by Rev. Matthew H. Zueberbueler
Reprinted by permission of "The Arlington Catholic Herald"
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Mark wrote to explain Christ
to the new Gentile converts.
Jesus departed from there and came to his native place, accompanied by his disciples. When the Sabbath came he began to teach in the synagogue, and many who heard him were astonished. They said, "Where did this man get all this? What kind of wisdom has been given him? What mighty deeds are wrought by his hands! Is he not the carpenter, the son of Mary, and the brother of James and Joses and Judas and Simon? And are not his sisters here with us?" And they took offense at him. Jesus said to them, "A prophet is not without honor except in his native place and among his own kin and in his own house." So he was not able to perform any mighty deed there, apart from curing a few sick people by laying his hands on them. He was amazed at their lack of faith.
We can think of the reaction of a small town when one of their own returns to do a show in the school gym after achieving “rock star” status. It must have happened many times given the number of “stars” in our pop culture universe. No doubt the hometown hero always meets a mixed reaction coming home. It is easy to imagine the fans who have watched the star’s growing success lining up eagerly to be at the show. It is easy to imagine the critics who watch from a distance or refuse to attend. “He’s too big for us now. That’s not the music he played when he was here.” Much is determined by the attitudes people bring to their encounters with others.
We recall Jesus’ stunning success from last Sunday’s Gospel selection — a dramatic cure of a long-term illness followed by the raising of a little girl from the sleep of death. In the latter miracle we saw him dismiss from the home the grieving people who prefer to remain in their grief rather than to accept his saving words. In this, and in other moments, we learn that Jesus, for his part, responds with powerful and persuasive miracles to the few who are willing to believe. He has to accept that the attitudes of some people prevent them, at least temporarily, from the blessings he offers.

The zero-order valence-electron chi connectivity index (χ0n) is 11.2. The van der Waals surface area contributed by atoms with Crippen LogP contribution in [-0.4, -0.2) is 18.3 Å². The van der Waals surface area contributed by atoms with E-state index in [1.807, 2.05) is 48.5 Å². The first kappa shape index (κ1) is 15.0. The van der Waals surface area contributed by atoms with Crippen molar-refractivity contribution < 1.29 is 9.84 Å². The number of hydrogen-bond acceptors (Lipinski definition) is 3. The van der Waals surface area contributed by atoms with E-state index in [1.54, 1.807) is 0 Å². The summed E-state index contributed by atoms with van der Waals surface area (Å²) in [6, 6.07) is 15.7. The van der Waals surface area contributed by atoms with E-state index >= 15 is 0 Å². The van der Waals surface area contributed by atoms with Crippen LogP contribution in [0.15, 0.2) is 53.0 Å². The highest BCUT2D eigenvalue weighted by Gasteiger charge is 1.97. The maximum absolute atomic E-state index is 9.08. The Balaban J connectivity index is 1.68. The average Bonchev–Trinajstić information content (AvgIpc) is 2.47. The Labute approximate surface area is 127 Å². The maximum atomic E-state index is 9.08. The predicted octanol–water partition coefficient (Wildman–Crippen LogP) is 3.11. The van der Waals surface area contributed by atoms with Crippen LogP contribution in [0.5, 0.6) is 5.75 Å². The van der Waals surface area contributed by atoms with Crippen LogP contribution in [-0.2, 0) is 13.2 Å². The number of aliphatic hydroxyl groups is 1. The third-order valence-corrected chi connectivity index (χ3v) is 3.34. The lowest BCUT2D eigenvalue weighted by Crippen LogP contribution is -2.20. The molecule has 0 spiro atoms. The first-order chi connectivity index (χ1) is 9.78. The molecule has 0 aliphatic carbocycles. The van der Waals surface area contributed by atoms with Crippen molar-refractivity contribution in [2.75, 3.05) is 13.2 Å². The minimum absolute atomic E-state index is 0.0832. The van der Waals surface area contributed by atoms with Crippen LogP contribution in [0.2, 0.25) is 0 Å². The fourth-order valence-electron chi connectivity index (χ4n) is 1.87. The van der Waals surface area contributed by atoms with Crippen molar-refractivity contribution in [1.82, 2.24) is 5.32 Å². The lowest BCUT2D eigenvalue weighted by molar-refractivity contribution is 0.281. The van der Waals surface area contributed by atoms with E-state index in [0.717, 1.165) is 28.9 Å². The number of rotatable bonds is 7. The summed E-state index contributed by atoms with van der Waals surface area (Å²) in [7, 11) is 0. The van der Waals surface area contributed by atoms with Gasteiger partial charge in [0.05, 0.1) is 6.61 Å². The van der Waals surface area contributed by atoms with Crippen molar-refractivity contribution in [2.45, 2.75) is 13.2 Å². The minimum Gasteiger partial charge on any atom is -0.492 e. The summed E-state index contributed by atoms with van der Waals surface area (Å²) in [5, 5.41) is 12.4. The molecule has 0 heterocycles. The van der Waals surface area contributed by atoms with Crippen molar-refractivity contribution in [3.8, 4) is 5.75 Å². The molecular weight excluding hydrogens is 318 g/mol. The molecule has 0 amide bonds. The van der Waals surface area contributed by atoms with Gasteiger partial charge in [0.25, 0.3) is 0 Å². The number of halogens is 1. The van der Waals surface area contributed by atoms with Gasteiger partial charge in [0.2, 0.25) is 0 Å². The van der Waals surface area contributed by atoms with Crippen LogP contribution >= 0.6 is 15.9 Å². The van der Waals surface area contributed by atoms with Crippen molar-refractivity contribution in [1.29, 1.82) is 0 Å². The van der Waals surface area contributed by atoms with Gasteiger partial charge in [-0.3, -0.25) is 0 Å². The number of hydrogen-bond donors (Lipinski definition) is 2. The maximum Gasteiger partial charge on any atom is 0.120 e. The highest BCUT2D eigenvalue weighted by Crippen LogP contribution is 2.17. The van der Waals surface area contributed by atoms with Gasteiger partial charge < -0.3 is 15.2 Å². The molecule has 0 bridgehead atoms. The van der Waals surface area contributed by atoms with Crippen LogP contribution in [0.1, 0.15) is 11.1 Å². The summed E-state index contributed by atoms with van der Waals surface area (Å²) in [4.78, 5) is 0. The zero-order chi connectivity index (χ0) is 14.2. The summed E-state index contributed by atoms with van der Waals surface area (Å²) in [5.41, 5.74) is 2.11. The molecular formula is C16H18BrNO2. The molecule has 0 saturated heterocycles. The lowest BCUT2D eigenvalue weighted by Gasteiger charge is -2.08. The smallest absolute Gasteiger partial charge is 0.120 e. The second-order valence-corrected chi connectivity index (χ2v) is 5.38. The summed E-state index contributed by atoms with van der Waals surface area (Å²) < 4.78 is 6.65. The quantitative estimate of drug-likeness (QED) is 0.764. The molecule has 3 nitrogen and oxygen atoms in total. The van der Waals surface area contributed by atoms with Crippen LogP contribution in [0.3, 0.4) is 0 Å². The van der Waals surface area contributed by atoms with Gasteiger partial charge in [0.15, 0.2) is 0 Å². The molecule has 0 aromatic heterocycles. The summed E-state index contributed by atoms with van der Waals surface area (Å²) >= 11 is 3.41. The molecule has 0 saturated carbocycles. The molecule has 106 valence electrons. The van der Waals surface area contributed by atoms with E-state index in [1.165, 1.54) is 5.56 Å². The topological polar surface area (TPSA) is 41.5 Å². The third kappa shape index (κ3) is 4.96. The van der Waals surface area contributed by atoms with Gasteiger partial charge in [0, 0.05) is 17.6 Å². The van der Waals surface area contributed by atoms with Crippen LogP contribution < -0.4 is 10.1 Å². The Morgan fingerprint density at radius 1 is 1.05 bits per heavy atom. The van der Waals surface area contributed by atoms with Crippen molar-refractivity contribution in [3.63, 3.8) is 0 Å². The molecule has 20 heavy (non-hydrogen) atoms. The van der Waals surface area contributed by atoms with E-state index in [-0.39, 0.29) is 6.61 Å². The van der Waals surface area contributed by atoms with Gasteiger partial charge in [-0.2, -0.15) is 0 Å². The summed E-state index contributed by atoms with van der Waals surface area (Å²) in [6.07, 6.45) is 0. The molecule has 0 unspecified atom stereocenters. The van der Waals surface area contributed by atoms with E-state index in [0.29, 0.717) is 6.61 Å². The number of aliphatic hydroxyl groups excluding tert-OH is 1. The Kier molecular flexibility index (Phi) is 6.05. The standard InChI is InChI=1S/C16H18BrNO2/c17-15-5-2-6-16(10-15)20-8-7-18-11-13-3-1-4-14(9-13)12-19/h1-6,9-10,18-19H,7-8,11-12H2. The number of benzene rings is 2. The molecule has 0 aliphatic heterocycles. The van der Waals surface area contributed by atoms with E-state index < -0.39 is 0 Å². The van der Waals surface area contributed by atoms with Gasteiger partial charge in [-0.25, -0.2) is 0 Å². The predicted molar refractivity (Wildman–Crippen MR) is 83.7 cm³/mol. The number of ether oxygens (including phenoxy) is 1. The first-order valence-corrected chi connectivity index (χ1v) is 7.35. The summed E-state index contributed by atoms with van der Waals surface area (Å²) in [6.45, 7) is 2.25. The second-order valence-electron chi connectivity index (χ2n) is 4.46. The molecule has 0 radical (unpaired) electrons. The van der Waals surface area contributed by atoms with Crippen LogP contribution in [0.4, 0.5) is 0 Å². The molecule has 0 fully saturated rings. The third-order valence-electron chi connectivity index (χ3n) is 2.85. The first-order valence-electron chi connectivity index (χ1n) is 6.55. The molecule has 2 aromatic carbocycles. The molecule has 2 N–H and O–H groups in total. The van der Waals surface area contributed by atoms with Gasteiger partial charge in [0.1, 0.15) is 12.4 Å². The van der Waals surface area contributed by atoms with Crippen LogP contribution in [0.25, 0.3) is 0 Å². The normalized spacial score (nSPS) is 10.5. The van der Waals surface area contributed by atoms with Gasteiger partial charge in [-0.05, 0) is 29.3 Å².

Jesus returns home to Nazareth in this Sunday’s Gospel passage. In pop culture terms it is like he has just returned from a successful tour. People in other places have welcomed and loved him. Word has spread that he is a man great in word and deed. He is working miracles and marvels and people are impressed by him. The news reaches his hometown. The locals are talking about it. Together they are reacting to his new success and they are forming opinions and attitudes. Then, as is his custom, he appears before them in the synagogue. The man whom they know has not had any formal preparation as a rabbi teaches them on the Sabbath. He is accompanied by his “band” of disciples. “ … and many who heard him were astonished. They said, “Where did this man get all this? What kind of wisdom has been given him? What mighty deeds are wrought by his hands? Is he not the carpenter, the son of Mary, and the brother of James and Joses and Judas and Simon? And are not his sisters here with us?”
We know that Jesus had astonished his listeners before. The way he taught was impressive. What he taught was impressive. But this time they are more astonished that he, their fellow resident of Nazareth knows, says and does things they don’t think he can. “He’s one of us. How is he able to do all they say he’s been doing?” After they air their confusion (or their chosen attitudes) about him we hear the tragic words: “And they took offense at him.” They are tragic words because they mean that his own people will allow their collective attitudes to convince them not to believe him, nor to believe in him. He will not be honored at home. He won’t perform any mighty deeds for them — because of them.
“He was amazed at their lack of faith.” He knew them all since his childhood days and now he is amazed that they can’t or won’t believe. He knows us all since our childhood days too, but we aren’t from his hometown. Our attitudes can amaze him too. From us, though, believing him and welcoming him is what he can expect. It is better when we are amazed by him than when we cause him to have to be amazed by us.
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